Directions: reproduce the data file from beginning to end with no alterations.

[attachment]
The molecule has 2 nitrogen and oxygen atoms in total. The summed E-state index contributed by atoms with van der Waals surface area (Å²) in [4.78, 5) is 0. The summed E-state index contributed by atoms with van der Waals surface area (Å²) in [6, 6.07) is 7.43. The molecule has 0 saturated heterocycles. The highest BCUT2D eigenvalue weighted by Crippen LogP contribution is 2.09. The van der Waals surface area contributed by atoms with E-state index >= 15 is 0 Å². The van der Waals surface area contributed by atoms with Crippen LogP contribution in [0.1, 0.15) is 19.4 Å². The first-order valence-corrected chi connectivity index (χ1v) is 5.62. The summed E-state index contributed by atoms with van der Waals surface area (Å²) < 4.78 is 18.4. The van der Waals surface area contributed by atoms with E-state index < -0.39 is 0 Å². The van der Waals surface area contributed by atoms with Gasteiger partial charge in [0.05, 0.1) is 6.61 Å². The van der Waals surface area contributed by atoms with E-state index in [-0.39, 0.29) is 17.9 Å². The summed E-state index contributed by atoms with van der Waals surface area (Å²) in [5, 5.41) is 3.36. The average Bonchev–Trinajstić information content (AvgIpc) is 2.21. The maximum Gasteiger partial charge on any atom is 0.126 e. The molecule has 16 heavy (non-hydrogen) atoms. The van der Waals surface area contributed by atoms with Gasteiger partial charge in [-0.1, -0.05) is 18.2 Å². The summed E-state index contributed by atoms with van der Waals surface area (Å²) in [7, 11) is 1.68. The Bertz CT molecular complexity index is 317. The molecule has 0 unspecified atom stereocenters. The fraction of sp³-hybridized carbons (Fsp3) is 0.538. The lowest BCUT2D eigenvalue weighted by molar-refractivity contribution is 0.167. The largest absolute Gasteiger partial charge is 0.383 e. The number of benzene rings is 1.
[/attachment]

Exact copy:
The molecule has 2 nitrogen and oxygen atoms in total. The summed E-state index contributed by atoms with van der Waals surface area (Å²) in [4.78, 5) is 0. The summed E-state index contributed by atoms with van der Waals surface area (Å²) in [6, 6.07) is 7.43. The molecule has 0 saturated heterocycles. The highest BCUT2D eigenvalue weighted by Crippen LogP contribution is 2.09. The van der Waals surface area contributed by atoms with E-state index >= 15 is 0 Å². The van der Waals surface area contributed by atoms with Crippen LogP contribution in [0.1, 0.15) is 19.4 Å². The first-order valence-corrected chi connectivity index (χ1v) is 5.62. The summed E-state index contributed by atoms with van der Waals surface area (Å²) < 4.78 is 18.4. The van der Waals surface area contributed by atoms with E-state index < -0.39 is 0 Å². The van der Waals surface area contributed by atoms with Gasteiger partial charge in [0.05, 0.1) is 6.61 Å². The van der Waals surface area contributed by atoms with E-state index in [-0.39, 0.29) is 17.9 Å². The summed E-state index contributed by atoms with van der Waals surface area (Å²) in [5, 5.41) is 3.36. The average Bonchev–Trinajstić information content (AvgIpc) is 2.21. The maximum Gasteiger partial charge on any atom is 0.126 e. The molecule has 16 heavy (non-hydrogen) atoms. The van der Waals surface area contributed by atoms with Gasteiger partial charge in [-0.1, -0.05) is 18.2 Å². The summed E-state index contributed by atoms with van der Waals surface area (Å²) in [7, 11) is 1.68. The Bertz CT molecular complexity index is 317. The molecule has 0 unspecified atom stereocenters. The fraction of sp³-hybridized carbons (Fsp3) is 0.538. The lowest BCUT2D eigenvalue weighted by molar-refractivity contribution is 0.167. The largest absolute Gasteiger partial charge is 0.383 e. The number of benzene rings is 1.